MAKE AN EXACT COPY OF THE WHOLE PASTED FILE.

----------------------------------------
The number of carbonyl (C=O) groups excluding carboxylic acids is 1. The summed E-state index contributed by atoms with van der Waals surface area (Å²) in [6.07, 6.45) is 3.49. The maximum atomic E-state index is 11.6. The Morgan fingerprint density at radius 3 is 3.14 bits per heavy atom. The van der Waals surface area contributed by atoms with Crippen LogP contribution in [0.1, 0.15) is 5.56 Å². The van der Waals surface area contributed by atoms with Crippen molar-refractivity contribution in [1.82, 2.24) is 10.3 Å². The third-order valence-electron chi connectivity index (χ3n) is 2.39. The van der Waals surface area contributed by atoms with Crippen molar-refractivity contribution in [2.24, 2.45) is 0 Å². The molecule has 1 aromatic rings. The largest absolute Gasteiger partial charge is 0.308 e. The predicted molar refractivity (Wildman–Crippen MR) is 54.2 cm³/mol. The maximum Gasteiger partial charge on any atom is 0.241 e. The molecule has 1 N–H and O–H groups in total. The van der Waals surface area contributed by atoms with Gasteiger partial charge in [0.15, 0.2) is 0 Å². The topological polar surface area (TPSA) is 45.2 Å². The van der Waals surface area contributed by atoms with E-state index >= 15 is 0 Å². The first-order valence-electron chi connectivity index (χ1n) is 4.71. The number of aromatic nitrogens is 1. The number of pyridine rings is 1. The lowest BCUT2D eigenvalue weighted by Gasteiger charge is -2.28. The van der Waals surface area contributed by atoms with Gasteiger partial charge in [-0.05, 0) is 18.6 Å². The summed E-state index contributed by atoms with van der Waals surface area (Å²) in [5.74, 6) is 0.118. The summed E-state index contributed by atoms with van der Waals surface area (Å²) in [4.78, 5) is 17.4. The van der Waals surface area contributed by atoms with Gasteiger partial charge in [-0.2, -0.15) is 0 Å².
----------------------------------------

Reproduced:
The number of carbonyl (C=O) groups excluding carboxylic acids is 1. The summed E-state index contributed by atoms with van der Waals surface area (Å²) in [6.07, 6.45) is 3.49. The maximum atomic E-state index is 11.6. The Morgan fingerprint density at radius 3 is 3.14 bits per heavy atom. The van der Waals surface area contributed by atoms with Crippen LogP contribution in [0.1, 0.15) is 5.56 Å². The van der Waals surface area contributed by atoms with Crippen molar-refractivity contribution in [1.82, 2.24) is 10.3 Å². The third-order valence-electron chi connectivity index (χ3n) is 2.39. The van der Waals surface area contributed by atoms with Crippen molar-refractivity contribution in [2.24, 2.45) is 0 Å². The molecule has 1 aromatic rings. The largest absolute Gasteiger partial charge is 0.308 e. The predicted molar refractivity (Wildman–Crippen MR) is 54.2 cm³/mol. The maximum Gasteiger partial charge on any atom is 0.241 e. The molecule has 1 N–H and O–H groups in total. The van der Waals surface area contributed by atoms with Gasteiger partial charge in [0.15, 0.2) is 0 Å². The topological polar surface area (TPSA) is 45.2 Å². The van der Waals surface area contributed by atoms with E-state index >= 15 is 0 Å². The first-order valence-electron chi connectivity index (χ1n) is 4.71. The number of aromatic nitrogens is 1. The number of pyridine rings is 1. The lowest BCUT2D eigenvalue weighted by Gasteiger charge is -2.28. The van der Waals surface area contributed by atoms with Gasteiger partial charge in [-0.05, 0) is 18.6 Å². The summed E-state index contributed by atoms with van der Waals surface area (Å²) in [5.74, 6) is 0.118. The summed E-state index contributed by atoms with van der Waals surface area (Å²) in [4.78, 5) is 17.4. The van der Waals surface area contributed by atoms with Gasteiger partial charge in [-0.2, -0.15) is 0 Å².